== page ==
Thomas is still sporting his zombie look. It’s a good thing there are no children in the house or they’d be frightened. What? Oh yeah. What happened to those kids? Haven’t they sent them to boarding school already?

"Will you be taking braaaaaains with your tea today, sir?"

“Will you be taking braaaaaains with your tea today, sir?”

Mrs. Patmore invites Mrs. Hughes to see the new cottage she bought. Mrs. Hughes asks Mrs. Patmore to invite Carson as a way to put out “the olive branch” and end the bad feelings about the memorial. Didn’t that happen last week when Patmore asked Carson for his advice? How many times does this damn olive branch have to be offered?

Carson finds the new home not up to his standards and says things no one should ever say when visiting. Samuel L. Jackson’s Stephen in Django Unchained had nothing on Carson when it comes to over-identifying with massa. Later, though, he asks Hughes if she’s made any retirement plans. She replies, “Who says I’ll live to retire?” THIS BETTER NOT BE FORESHADOWING, SHOW! Then he suggests that maybe the two of them should go in on a place together, as a business deal. Hughes doesn’t say no, and smiles when Carson is gone.

"We will, of course, be spending most of our time naked."

“We will, of course, be spending most of our retirement naked.”

Bates is looking through Anna’s things for her “button box” (not a euphemism) and finds the Marie Stopes How to Be a Slut and Avoid Having the Babies book, along with the mysterious but “cunning” device. Does he kill Anna? No, he does not, because he is not a murderer (maybe). But he thinks that she thinks he is and that’s why she doesn’t want to have little Bateses. Anna tells him that’s not it, but she doesn’t rat out Mary. Bates admits he was going to kill Green—he even bought a ticket to London—but he didn’t go because he knew they’d hang him and he couldn’t do that to her. Then, when he found out Green happened to die that very same day, he kept the unused, pristine ticket in his coat pocket to prove he never went to London should he ever be questioned. Anna cries with joy because he’s not a murderer, which probably means she’s not one either unless she had amnesia. But later it sinks in that the missing ticket really was his alibi and she was the one who got rid of the coat, so if her husband hangs, it’s all her fault. Given that Green’s death was considered an accident ‘til the witness came forth, that was very forward thinking of Bates, wasn’t it?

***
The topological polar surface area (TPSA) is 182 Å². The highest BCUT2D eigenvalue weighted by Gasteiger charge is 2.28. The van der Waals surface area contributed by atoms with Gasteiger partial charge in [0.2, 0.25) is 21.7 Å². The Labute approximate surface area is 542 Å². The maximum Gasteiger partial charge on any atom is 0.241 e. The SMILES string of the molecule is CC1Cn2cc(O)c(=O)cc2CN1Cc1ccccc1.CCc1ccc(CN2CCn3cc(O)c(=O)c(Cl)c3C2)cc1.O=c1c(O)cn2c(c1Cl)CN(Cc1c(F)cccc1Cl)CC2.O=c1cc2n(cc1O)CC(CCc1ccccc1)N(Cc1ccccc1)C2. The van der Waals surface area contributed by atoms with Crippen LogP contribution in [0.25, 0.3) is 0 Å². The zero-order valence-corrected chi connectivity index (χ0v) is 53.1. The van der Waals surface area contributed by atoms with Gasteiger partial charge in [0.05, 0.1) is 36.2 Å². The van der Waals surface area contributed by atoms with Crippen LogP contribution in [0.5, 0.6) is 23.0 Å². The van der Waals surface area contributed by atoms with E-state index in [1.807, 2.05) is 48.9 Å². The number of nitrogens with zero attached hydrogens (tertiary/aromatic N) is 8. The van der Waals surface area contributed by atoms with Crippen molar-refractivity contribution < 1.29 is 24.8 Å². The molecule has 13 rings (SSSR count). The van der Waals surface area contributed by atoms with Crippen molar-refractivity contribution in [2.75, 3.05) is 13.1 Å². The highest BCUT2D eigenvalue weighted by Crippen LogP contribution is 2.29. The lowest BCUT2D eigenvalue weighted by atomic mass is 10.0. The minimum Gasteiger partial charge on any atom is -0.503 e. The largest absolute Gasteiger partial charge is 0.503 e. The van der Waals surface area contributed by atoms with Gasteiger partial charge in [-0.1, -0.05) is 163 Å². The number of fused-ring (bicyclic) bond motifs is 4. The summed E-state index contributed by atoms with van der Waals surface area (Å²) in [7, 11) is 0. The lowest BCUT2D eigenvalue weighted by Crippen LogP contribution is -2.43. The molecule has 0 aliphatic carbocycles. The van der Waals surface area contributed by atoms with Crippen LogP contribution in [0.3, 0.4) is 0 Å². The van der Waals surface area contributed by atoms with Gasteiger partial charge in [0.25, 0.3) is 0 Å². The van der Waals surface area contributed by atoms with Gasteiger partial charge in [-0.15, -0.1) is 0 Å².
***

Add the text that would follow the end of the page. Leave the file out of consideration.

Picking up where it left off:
It's all your fault.

It’s all your fault.

The detective is back, and this time it’s Baxter he wants to talk to. Seems “somebody” sent a note to the police that Baxter knew something. Mrs. Hughes is there for the interview, and the detective brings up Baxter’s past, making it clear that if she doesn’t cooperate it’s back to the slammer. Baxter doesn’t have any information except that there may have been an incident with Green and there may have been a journey to London that no one knows about, but she couldn’t swear to any of this. The detective doesn’t ask for any details or further clarification because this is a period historical drama and not a police procedural. Baxter dies a little because now yet another person in the household knows her secret, but Hughes only asks if Cora knows, then says they’ll never speak of it again.

"Thank you for your cooperation, ma'am. At this rate, we hope to have the investigation wrapped up sometime before the Thatcher administration."

“Thank you for your cooperation, ma’am. At this rate, we hope to have the investigation wrapped up sometime before the Thatcher administration.”